On Tuesday, July 1, from 4 to 6 p.m., two new art exhibitions, arranged by Edward Moran, chairman of the Guild Hall art committee, will open with a reception and preview in the Guild Hall galleries. Pierpont will show “Portraits of People You Know” in the Woodhouse Gallery, and the Moran will be devoted to Sporting Prints and Water Colors by a group of British and American artists.

 

50 Years Ago
1972

 

From The East Hampton Star, June 22

Commencement ceremonies for East Hampton High School’s class of 1972 will be held this Sunday at 5 p.m. in the school auditorium. They will begin with the customary processional to the sound of “Pomp and Circumstance,” as performed by the school band under the direction of Stafford W. Ezzard, following which the Rev. Christopher Huntington will deliver the invocation, and John D’Andrea the introductions.

About half a mile of shore on the west side of Lake Montauk Harbor has been coated with oil, which appeared Monday morning, drifting swiftly before a northeast wind. “Someone’s been pumping bilge,” suggested a Coast Guard officer, one of two investigating the scene early Tuesday afternoon. There were “less than 100 gallons” of the oil, he said, and it was mostly bilge waste, with a small amount of fuel oil in addition.

About 40 persons surrounded a rock from the moon last Thursday evening and, sipping an eerily flavored lemonade, discussed Howard Hughes, themselves, and their friends. They did not appear to relish the rock, in honor of which they had gathered at Southampton’s Parrish Museum. Nor did they shun it, but its blindness inspired neither trust nor enthusiasm.        

 

25 Years Ago
1997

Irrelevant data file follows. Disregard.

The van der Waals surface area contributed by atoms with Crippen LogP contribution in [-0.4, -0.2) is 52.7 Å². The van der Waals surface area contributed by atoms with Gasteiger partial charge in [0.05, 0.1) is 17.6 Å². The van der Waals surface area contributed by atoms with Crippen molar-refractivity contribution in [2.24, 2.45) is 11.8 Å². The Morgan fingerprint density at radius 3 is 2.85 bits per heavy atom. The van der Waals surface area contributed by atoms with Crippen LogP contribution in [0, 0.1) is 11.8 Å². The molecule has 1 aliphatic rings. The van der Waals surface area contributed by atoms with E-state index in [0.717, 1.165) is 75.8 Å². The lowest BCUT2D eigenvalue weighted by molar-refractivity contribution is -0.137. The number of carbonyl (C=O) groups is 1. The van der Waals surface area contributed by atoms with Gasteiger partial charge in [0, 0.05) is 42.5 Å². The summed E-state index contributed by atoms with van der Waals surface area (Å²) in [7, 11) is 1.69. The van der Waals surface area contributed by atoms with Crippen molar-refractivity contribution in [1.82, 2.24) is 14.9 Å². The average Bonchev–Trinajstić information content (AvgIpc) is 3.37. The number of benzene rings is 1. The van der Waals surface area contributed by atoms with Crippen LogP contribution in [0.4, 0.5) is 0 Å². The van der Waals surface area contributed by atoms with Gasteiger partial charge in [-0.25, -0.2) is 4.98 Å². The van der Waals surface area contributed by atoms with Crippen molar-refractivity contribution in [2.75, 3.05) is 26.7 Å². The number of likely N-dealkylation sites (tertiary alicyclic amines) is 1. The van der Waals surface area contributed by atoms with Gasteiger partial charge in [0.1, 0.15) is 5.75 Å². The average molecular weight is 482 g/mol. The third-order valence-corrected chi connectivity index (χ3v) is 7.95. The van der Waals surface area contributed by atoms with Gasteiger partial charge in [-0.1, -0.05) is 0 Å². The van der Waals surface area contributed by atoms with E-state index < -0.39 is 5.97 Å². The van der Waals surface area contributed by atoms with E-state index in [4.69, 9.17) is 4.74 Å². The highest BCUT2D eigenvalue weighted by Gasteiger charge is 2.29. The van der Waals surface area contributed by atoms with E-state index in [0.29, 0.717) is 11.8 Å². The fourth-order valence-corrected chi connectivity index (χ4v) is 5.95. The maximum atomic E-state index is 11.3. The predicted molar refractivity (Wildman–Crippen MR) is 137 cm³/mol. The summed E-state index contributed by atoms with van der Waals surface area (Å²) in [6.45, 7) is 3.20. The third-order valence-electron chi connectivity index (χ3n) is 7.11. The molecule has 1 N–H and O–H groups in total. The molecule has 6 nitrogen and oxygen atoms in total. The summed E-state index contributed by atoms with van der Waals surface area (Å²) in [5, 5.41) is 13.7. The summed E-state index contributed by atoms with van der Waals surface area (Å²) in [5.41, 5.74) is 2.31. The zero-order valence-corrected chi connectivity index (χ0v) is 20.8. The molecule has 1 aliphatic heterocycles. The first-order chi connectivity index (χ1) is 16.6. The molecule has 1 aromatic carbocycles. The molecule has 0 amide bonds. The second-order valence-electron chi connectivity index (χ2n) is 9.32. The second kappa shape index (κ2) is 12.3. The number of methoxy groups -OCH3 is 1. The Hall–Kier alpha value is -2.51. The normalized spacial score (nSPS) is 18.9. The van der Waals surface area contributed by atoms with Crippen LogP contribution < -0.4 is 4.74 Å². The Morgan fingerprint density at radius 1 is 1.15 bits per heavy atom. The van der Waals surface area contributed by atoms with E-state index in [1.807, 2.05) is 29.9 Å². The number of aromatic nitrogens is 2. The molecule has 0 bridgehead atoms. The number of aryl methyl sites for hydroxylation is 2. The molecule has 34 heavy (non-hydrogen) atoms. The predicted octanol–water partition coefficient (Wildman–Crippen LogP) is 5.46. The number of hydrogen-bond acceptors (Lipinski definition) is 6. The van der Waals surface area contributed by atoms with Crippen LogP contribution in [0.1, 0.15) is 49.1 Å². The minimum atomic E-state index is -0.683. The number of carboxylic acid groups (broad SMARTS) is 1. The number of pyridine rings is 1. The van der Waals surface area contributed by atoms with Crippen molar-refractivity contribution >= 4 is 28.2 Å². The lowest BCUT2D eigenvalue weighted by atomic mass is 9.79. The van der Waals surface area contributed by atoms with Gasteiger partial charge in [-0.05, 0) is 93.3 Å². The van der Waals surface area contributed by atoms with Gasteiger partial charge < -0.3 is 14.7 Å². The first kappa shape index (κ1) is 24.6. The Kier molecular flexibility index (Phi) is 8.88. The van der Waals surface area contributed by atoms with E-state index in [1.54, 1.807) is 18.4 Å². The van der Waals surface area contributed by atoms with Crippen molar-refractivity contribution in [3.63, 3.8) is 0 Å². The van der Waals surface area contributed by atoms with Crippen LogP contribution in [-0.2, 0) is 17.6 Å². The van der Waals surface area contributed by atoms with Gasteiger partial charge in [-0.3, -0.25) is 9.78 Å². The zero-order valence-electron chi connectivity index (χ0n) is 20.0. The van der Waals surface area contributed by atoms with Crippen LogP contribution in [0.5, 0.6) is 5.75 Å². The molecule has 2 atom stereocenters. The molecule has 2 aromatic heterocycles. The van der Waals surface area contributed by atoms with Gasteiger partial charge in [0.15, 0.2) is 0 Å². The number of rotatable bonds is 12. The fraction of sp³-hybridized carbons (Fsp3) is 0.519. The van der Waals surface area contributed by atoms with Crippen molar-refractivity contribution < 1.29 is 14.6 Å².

From The East Hampton Star, June 26

District Attorney James M. Catterson Jr. has decided that in selling raffle tickets outside the Montauk Post Office last month the Tuthill Road Association was in violation of state gambling laws.

The decision was based on State Municipal Law, which narrowly defines the type of organizations, such as churches and nonprofit entities, that are exempt from state gambling regulations. The Tuthill Road Association is a homeowners association and has no tax-exempt status.

The East Hampton Town Independence Party Committee, which has had limited success fielding candidates in the two years since its formation and no success so far at getting any elected, announced last week that it will jump feet first into the 1997 campaign by forcing a three-way race for Town Supervisor.

Capt. Milton L. Miller Sr., a 10th-generation resident and founding member of the East Hampton Baymen’s Association, will face off against the Democratic incumbent, Supervisor Cathy Lester, and Councilman Thomas Knobel, chosen by the Republicans to challenge her bid for a second term.

Tom Wolkner, a mason who drives from Yaphank to work construction on the South Fork, summed up his daily commute. “It sucks,” he said, smiling, a trace of the German he spoke as a child lingering in his accent. “If you’re not past the Shinnecock Canal by 7:30, you’re really stuck.”

But Mr. Wolkner is one of the legions of contractors who put up with the inconvenience of the “trade parade” of pickups and vans that clogs Route 27 each day for the opportunity to take advantage of the lucrative building boom that is in full swing here.